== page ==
Ma Shi Chau on the southwest shore and Lai Chi Chong on the south shore. Most of the rocks along the north shore of Tolo Channel and at Bluff Head are the oldest in Hong Kong, formed about 400 million years ago during the Devonian Period. Ma Shi Chau presents the sedimentary rocks formed about 280 million years ago; the rocks are the second oldest rocks in the rock region; Lai Chi Chong showcases various volcanic rocks and sedimentary rocks formed about 146 million years ago. These two geo-sites also show distinctive geological features, such as faults and folds. Although the geology of Ma Shi Chau and Lai Chi Chong is a bit complicated, they are the ideal destinations for geologists.
The 61-hectare Ma Shi Chau is made up of Ma Shi Chau, Yeung Chau, Centre Island and an unnamed islet to the northeast of Sam Mun Tsai New Village. Ma Shi Chau is the key site of Hong Kong's Permian Tolo Harbour Formation. Home to well-outcropped rocks, the island is an ideal location for studying strata, rock properties, sedimentation features and different geological compositions because here you can find faults and folds as well as deformed and displaced rock mass. The unnamed islet near Yim Tin Tsai, vegetated with dense woodlands, is a popular roosting ground for egrets and herons. Given such outstanding conservation value, the Ma Shi Chau region was declared a protected Special Area in 1999.
There is a Tai Po Geoheritage Centre in Sam Mun Tsai Village, you should not miss it.
Outcropped strata dating back to the Permian (290,000,000 to 250,000,000 years ago) are extremely rare and isolated in Hong Kong. Tolo Harbour Formation is a particularly prominent example. This formation is mainly distributed across Tolo Harbour and its environs, such as Ma Shi Chau and Centre Island. Ma Shi Chau is a representative showcase of this formation. The well-outcropped rocks on the island are composed of mudstone, siltstone and sandstone deformed by folding . Centre Island to its south is made up of the same rocks. The sandstone there exhibit ripple marks corrugated and flaser-bedding, while the siltstone often manifests bioturbation.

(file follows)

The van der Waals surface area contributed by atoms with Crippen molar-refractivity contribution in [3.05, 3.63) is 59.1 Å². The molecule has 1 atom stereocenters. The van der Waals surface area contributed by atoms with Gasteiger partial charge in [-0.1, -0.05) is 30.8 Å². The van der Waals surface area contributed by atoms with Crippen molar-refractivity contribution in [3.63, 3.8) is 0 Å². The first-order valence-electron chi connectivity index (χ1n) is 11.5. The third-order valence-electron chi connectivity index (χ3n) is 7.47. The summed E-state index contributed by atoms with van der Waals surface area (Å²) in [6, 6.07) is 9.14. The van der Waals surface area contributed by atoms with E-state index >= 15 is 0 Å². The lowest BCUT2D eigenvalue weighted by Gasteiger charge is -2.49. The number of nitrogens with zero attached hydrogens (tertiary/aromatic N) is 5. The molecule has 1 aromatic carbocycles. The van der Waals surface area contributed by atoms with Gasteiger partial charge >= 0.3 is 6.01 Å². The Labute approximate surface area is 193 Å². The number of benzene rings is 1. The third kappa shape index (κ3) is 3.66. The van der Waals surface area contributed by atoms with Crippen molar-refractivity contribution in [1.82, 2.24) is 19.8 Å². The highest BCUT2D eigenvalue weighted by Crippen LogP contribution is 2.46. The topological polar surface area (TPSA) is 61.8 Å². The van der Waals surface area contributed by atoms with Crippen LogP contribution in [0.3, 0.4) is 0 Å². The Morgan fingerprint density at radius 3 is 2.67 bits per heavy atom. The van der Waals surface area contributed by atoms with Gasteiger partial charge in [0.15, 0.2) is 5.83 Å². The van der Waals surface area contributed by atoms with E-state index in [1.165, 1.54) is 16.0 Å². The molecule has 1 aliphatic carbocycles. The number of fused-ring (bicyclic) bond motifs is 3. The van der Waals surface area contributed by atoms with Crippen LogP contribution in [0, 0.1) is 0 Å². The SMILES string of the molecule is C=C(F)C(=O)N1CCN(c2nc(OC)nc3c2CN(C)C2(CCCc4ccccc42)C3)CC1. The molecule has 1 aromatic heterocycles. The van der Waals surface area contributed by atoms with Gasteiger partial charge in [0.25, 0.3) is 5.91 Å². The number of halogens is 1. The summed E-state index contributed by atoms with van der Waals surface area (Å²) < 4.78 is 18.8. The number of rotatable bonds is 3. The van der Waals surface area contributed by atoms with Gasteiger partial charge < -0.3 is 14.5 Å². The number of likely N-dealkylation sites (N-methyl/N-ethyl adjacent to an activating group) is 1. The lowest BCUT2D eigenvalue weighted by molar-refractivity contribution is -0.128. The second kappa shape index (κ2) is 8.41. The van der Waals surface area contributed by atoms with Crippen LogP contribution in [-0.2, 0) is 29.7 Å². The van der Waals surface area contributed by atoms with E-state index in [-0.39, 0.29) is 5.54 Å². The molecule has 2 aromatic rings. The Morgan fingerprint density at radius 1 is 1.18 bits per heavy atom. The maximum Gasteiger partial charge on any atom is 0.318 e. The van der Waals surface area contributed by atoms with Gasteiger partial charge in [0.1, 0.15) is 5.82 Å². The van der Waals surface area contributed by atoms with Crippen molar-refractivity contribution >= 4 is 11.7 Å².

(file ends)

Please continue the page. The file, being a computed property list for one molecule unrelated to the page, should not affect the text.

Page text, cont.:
Extensive Permian sedimentary rock layers are not the only geological attraction of Ma Shi Chau. Here on the island, you can also find faults and folds, deformations and displacements. On the northwestern edge, some outcrops are part of the Early Jurassic Tolo Channel Formation. These include dark siltstone, mudstone and Late Jurassic sedimentary breccia, tuff and tuffite.
|How to get there:||
By Bus or Minibus
Take bus No.74K or minibus 20K at the Tai Po MTR Station for to Sam Mun Tsai. After getting off, walk across the small hill in Yim Tin Tsai for 30 minutes and reach Ma Shi Chau via the tombolo. The nature trail is about 3 km in round-trip distance.
|Tips:||Weekend store provides water and soft drinks at Ma Shi Chau. Remember to bring along enough water, foods, sunglasses and sun cap. Some rock outcrops will be submerged by the sea when the tide rises. Therefore, it is recommended to check the tide information of the Hong Kong Observatory in advance, go when the tide is below 1.3 meters, wear non-slip shoes, always pay attention to the tidal condition and the uneven ground. Be careful when walk on the wet surface.|
HONG KONG OBSERVATORY: Tidal Information
Don't forget to take your time to visit them !!